Markets, Households and City-States in the Ancient Greek Economy brings together sixteen essays by leading scholars of the ancient Greek economy specialising in history, economics, archaeology and numismatics. Marshaling a wide array of evidence, these essays investigate and analyse the role of market-exchange in the economy of the ancient Greek world, demonstrating the central importance of markets for production and exchange of goods and services during the Classical and Hellenistic periods. Contributors draw on evidence from literary texts and inscriptions, household archaeology, amphora studies and numismatics. Together, the essays provide an original and compelling approach to the issue of explaining economic growth in the ancient Greek world.
|Publisher:||Cambridge University Press|
|Product dimensions:||7.01(w) x 10.00(h) x (d)|
About the Author
David M. Lewis holds a Leverhulme Early Career Research Fellowship at the University of Edinburgh. He is the author of several articles on slavery in Greek society and economy, and has published in journals such as Classical Quarterly and Historia: Zeitschrift f�r alte Geschichte.
Mark Woolmer is Assistant Principal of Collingwood College and a teaching fellow in the Department of Classics and Ancient History at Durham University. He is the author of Ancient Phoenicia: An Introduction and editor of the Companion to Ancient Phoenicia (forthcoming).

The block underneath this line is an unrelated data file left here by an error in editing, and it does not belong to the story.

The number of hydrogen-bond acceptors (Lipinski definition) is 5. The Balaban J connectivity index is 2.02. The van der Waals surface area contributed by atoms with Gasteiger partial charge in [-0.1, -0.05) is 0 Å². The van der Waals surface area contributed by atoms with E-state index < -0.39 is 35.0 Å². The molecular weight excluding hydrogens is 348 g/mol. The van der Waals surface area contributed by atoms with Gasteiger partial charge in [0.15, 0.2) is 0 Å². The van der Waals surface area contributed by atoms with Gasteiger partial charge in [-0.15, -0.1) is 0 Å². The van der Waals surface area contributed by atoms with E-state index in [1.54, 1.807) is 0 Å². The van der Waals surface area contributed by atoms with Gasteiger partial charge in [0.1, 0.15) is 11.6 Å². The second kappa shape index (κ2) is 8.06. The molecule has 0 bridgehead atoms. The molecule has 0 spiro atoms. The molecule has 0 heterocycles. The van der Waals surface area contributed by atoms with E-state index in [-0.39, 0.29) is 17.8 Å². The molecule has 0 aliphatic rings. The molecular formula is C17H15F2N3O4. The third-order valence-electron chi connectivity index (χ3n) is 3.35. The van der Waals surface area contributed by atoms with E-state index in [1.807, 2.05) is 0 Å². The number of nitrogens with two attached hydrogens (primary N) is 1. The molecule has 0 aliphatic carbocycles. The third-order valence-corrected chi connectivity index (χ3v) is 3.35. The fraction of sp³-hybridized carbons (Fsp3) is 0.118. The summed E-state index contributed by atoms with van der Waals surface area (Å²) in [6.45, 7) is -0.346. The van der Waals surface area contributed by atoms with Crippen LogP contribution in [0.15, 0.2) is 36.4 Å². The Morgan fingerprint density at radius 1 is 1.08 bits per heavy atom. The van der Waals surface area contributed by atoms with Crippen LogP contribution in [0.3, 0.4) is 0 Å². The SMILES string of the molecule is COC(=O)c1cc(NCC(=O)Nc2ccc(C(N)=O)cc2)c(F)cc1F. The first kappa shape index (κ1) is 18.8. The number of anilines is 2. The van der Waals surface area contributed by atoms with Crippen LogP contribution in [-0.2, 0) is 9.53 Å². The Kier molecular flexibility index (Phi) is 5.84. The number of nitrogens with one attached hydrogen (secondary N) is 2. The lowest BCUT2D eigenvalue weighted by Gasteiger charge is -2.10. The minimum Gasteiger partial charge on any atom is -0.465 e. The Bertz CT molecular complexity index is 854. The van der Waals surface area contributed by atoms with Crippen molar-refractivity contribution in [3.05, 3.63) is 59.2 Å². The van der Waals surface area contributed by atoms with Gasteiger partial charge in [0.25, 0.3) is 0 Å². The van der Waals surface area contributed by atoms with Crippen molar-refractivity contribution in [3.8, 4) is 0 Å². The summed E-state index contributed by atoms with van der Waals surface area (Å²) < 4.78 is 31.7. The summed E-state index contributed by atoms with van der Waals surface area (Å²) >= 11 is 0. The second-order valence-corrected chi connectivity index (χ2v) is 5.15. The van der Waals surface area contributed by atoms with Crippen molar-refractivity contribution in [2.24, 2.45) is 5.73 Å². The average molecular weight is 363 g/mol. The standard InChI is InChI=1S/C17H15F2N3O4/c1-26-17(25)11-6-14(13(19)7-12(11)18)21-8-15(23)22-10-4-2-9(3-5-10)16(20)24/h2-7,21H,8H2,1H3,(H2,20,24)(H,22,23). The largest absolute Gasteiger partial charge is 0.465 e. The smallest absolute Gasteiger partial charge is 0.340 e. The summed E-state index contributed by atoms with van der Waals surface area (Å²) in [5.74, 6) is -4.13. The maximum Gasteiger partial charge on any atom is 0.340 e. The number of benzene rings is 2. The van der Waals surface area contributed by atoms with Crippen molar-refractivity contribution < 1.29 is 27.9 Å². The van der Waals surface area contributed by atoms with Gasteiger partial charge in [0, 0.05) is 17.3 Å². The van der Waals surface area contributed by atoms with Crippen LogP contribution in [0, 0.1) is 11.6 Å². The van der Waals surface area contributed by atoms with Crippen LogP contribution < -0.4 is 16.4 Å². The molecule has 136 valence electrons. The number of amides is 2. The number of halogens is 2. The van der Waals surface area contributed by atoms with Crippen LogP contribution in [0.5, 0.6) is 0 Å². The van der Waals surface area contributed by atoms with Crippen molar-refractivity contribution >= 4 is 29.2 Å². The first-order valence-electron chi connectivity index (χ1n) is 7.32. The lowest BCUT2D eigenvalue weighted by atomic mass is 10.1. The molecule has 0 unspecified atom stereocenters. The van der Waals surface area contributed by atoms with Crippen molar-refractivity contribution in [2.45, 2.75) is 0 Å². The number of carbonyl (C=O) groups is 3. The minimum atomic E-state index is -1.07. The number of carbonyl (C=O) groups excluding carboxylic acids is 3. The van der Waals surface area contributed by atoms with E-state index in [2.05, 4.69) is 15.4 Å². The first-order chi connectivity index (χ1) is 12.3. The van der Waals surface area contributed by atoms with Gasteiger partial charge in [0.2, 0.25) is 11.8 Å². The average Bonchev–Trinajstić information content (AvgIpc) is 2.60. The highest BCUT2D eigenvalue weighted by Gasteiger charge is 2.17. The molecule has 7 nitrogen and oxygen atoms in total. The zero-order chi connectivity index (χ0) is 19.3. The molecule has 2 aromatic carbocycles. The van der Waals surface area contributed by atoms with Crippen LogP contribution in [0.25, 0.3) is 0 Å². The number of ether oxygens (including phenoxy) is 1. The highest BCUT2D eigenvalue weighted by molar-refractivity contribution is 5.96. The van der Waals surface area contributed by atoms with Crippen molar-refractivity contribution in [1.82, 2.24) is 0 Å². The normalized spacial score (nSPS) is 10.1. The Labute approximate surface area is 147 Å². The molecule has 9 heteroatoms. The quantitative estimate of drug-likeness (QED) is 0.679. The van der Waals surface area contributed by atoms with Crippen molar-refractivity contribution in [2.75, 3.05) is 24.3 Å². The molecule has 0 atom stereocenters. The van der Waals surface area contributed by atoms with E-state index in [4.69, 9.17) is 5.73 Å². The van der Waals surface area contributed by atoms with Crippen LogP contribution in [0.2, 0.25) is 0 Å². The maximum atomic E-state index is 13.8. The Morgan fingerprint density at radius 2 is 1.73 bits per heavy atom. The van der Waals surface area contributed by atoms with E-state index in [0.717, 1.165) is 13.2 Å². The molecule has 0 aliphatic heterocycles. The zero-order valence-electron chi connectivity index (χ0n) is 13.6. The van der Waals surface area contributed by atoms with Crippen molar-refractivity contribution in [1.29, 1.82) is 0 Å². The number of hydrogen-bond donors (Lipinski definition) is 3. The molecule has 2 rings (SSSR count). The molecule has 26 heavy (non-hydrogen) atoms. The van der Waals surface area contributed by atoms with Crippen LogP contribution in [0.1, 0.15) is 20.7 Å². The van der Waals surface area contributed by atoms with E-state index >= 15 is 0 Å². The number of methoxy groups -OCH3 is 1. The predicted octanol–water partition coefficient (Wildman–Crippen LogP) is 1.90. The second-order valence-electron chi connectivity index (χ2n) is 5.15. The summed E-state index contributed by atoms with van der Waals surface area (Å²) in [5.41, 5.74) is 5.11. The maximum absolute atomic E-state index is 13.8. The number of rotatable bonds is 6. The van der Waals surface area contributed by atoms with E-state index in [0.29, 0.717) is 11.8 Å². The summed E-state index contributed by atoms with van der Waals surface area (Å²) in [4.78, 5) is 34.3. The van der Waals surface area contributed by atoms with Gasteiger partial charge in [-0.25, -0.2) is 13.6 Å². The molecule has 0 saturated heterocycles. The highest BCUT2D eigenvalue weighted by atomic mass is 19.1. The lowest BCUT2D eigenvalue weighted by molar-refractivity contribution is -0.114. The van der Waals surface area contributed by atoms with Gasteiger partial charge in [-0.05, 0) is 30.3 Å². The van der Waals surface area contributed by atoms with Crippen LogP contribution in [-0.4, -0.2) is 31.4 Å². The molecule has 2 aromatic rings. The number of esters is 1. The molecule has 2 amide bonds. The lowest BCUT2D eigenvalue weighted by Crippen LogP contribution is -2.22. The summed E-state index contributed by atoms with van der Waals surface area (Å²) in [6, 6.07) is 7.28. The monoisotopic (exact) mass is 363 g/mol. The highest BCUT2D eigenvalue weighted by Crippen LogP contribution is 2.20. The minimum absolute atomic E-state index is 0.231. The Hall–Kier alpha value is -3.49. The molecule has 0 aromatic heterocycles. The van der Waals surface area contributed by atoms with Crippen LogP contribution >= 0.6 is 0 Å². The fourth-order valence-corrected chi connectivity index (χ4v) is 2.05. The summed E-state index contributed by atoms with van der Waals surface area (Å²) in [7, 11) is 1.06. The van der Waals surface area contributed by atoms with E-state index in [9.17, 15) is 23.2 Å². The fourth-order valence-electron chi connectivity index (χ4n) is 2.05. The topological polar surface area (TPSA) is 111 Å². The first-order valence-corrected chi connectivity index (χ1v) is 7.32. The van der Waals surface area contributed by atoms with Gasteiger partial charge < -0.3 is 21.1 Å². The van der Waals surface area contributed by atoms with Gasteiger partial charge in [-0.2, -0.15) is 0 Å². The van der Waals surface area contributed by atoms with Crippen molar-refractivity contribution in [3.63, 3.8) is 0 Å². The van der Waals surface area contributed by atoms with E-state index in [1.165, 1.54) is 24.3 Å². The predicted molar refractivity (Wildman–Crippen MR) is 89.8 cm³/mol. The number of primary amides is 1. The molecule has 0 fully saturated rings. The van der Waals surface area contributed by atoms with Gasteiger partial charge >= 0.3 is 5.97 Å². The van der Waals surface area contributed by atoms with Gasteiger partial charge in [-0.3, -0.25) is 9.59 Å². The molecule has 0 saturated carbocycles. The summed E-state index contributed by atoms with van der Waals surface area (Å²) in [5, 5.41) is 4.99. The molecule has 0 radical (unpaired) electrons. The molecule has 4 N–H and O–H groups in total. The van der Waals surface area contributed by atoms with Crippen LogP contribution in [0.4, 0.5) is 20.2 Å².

Table of Contents1. Introduction Edward M. Harris and David M. Lewis; Part I. Creating the Foundations of Market Exchange: The Role of the State: 2. Aristotle and foreign trade Alain Bresson; 3. Forging links between communities: trade policy in Classical Athens Mark Woolmer; 4. Choosing and changing monetary standards in the Greek world during the Archaic and the Classical periods Selene Psoma; 5. The legal foundations of economic growth in ancient Greece: the role of property records Edward M. Harris; Part II. Household Production for Markets: 6. Industry structure and income opportunities for households in Classical Athens Peter Acton; 7. Whole cloth: exploring the Greek economy through the evidence for textile manufacture and purchase in Greek houses Barbara Tsakirgis; 8. Producing for the market: estate economy in Northern Greece during the Hellenistic period Evi Margaritis; Part III. Markets and Trade Networks: The Evidence of Transport Amphoras: 9. Patterns of amphora stamp distribution: tracking down export tendencies Tania Panagou; 10. The markets for Thasian wine Chavdar Tzochev; 11. Transport amphoras and market behavior in the economies of Classical and Hellenistic Greece Mark L. Lawall; Part IV. Markets, Commodities and Trade Networks: 12. An overview of commodities in long-distance trade 500-300 BCE Peter van Alfen; 13. Towards a general theory of long-distance trade: aromatics as a case study John K. Davies; 14. The market for slaves in the fifth and fourth century Aegean: Achaemenid Anatolia as a case study David M. Lewis; 15. 'Vita humanior sine sale non quit degere': demand for salt and salt trade patterns in the ancient Greek world Cristina Carusi; 16. Classical Greek trade in comparative perspective Geoffrey Kron.